King and some friends were driving down the levee road "close" to 1 a. m. Sunday, November 19. He was acquainted with Krebs and Blankenship and was familiar with the white Vega. King saw the Vega "off on the side of the road and the lights were on." When he stopped to investigate he found Krebs and Blankenship inside the car in the positions described by Krebs. King instructed his friends to "get the sheriff and an ambulance," and waited at the scene until the ambulance arrived. Krebs was bloody and unable to talk. There was blood on the seats and floor of the Vega; also vomit.

A post-mortem examination of Blankenship's head showed a .38 caliber lead bullet had entered at the back of the skull on the right side about the level of the external opening of the right ear and was found imbedded in the front of the skull "about the level of the hairline on the left side about the level of the left eye." The gunshot wound received by Krebs was evidenced by a small opening in front of the left ear and X-ray examination disclosed that fragments from a bullet were inside his brain.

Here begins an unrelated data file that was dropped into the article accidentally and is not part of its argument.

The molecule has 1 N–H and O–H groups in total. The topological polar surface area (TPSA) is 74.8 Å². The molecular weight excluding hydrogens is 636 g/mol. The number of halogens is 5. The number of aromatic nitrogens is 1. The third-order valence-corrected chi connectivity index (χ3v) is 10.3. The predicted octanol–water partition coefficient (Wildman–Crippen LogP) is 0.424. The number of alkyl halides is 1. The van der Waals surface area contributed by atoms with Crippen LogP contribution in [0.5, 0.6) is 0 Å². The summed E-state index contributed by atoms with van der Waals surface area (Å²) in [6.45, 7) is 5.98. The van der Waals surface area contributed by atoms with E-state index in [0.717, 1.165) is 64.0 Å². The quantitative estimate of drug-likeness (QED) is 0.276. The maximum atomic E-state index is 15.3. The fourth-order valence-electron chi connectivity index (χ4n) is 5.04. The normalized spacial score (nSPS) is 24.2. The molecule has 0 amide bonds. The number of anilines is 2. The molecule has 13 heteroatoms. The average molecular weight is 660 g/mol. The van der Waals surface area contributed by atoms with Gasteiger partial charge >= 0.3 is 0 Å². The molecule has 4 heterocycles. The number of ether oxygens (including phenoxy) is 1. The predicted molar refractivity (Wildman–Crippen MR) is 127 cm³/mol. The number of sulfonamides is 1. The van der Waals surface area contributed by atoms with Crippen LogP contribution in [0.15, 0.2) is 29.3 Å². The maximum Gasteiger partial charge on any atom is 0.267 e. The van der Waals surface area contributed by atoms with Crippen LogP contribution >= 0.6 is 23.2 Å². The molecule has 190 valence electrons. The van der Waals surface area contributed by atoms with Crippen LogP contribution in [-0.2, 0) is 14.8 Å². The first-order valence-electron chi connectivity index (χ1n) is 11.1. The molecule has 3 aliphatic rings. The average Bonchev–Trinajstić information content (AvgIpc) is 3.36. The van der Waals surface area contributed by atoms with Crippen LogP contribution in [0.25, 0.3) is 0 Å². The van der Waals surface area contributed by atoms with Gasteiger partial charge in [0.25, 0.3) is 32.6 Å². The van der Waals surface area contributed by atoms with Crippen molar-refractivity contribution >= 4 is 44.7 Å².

Approximately thirty minutes after defendant's arrest, Deputy Sheriff Ivy went to the home of defendant's stepmother and asked for defendant's clothing. Mr. Ivy did not enter the house and the stepmother voluntarily gave the deputy, among other things, the green shirt and green pants defendant was reportedly wearing on the Friday night prior to commission of the crimes. Again, in State v. Howell, supra, 524 S.W.2d at 16[2], the Supreme Court held a search had not taken place for the green shirt and pants and that the trial court was correct in admitting these items into evidence and the results of certain tests done on them. Testing of a sample taken from the seat of the green pants revealed vomit stain similar to that found inside the Vega automobile.

The elements of murder in the first degree are deliberation, premeditation and malice aforethought. State v. Anderson, 515 S.W.2d 534, 537[1] (Mo. banc 1974). Deliberation is the matter of taking another's life in a cool state of blood or with a cool and deliberate state of mind. State v. Jackson, 511 S.W.2d 771, 774[1] (Mo.1974); State v. Marston, 479 S.W.2d 481, 484[4] (Mo.1972). Premeditation to do the act need exist only for a moment. State v. Hammonds, 459 S.W.2d 365, 368[3] (Mo. 1970); State v. Booker, 503 S.W.2d 76, 79[4] (Mo.App.1973). Malice does not connote ill will or mean spite but rather the intentional doing of a wrongful act without just cause or excuse [State v. Smart, 485 S.W.2d 90, 93[3] (Mo.1972)], and may be inferred from proof of an intentional killing with a deadly weapon. State v. Mitchell, 408 S.W.2d 39, 42[1] (Mo.1966). The elements of first degree murder may be inferred from circumstances surrounding the homicide. State v. Sturdivan, 497 S.W.2d 139, 142[4] (Mo.1973).